Classification tasks.

All classification tasks were performed using linear models regularized with elastic net regression using the GLMNET package [54], available from CRAN, using a binomial family, and the defaults for the remaining parameters (e.g. 10 folds, and the default loss measure, deviance). Classifier testing was also performed using regression trees, naïve Bayesian, and support vector classifiers via the RWeka CRAN package [55], but these were outperformed by GLMNET.

While generating the HPTR gene classifiers, we partitioned the data into 3 sets: non-HPTR genes, HPTR genes whose abundance was over-estimated by the regression models (HPTR+), and those that were under-estimated by models (HPTR-). As such, 2 classifiers were generated, with one distinguishing between the non-HPTR genes and the HPTR+ genes, and similarly, another classifier to distinguish between the non-HPTR and the HPTR- genes. In each case, set membership was balanced using convex pseudo-data (CSD) [56]. Briefly, two samples were selected at random from a smaller class of samples, and a pseudo-sample generated that lies along the convex hull between those samples.

To evaluate the accuracy of the binary classifiers that were generated, we used the balanced success rate metric [57], defined as:

Where SR1 and SR2 are the success rates for classes 1 and 2. The success rate is defined as the fraction of true positives (TP) correctly classified, i.e. SR = TP/(TP + FN).

Data deposition

All LC-MS data have been deposited in the MASSive proteomics data repository ( The accession number is MSV000079604 (ProteomeXchange ID PXD004136). Also included are the instrument data files used to build the AMT tag database (look up table), plus the data files used by VIPER that performs the LC-MS feature finding and database matching (peak matching). The genomic databases (forward and decoy) used for interpreting proteomic data from Micromonas pusilla CCMP1545 is available at: This genomic database contains the translated protein sequences (forward), and an appended set of sequences that are exactly reversed (decoy), which provided a “noise” pool to allow us to detect false events. RNA-seq data has been deposited in the Short Read Archive under BioProject PRJNA309330.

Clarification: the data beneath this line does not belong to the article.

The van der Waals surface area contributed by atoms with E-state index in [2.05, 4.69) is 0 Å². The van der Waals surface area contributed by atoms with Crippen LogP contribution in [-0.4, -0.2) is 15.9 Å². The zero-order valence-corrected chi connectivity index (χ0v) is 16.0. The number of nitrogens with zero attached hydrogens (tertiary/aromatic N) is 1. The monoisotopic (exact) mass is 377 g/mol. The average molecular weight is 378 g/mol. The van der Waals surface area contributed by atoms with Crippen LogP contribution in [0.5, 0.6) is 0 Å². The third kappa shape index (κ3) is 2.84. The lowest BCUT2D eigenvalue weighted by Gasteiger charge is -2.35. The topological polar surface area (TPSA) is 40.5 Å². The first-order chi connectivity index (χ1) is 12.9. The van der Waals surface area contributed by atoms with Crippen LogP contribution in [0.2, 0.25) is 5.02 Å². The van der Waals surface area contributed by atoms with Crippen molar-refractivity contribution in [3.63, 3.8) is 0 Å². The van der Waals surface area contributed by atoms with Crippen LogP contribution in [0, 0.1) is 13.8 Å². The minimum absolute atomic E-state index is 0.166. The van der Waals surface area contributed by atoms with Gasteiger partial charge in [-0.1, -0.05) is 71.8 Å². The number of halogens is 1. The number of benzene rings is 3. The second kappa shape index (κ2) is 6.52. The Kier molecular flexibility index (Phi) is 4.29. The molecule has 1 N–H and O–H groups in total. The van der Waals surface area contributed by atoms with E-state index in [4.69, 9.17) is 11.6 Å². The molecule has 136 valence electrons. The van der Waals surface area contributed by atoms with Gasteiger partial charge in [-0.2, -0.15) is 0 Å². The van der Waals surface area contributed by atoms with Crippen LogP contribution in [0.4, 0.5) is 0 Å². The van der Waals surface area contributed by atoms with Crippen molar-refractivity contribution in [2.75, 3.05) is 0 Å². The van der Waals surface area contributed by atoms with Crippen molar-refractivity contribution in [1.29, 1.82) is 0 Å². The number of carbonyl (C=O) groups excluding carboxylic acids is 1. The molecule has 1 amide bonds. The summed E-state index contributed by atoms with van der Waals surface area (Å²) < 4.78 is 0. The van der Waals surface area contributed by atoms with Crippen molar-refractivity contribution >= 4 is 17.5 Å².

Results and Discussion

Mid-exponentially growing Micromonas cells were synchronized with 14:10 hr light:dark conditions so that the growth rate was 0.8 divisions d-1 and the majority of cells were in the same cell-cycle phase (Fig 1A). Cell size, as represented by bead normalized mean forward angle light scatter, increased throughout the photoperiod, then decreased progressively starting at dark as cells underwent division. RNA-Seq and LC-MS sampling from biological triplicates was performed 7 hours (T1) and 11 hours (T2) into the day period, the latter being 3 hours before lights out. Samples were subsequently taken during the dark period, 3 hours before lights on (termed ‘predawn’ or T3) and at the transition point between dark to light (lights on, T4) (Table 1, Fig 1A).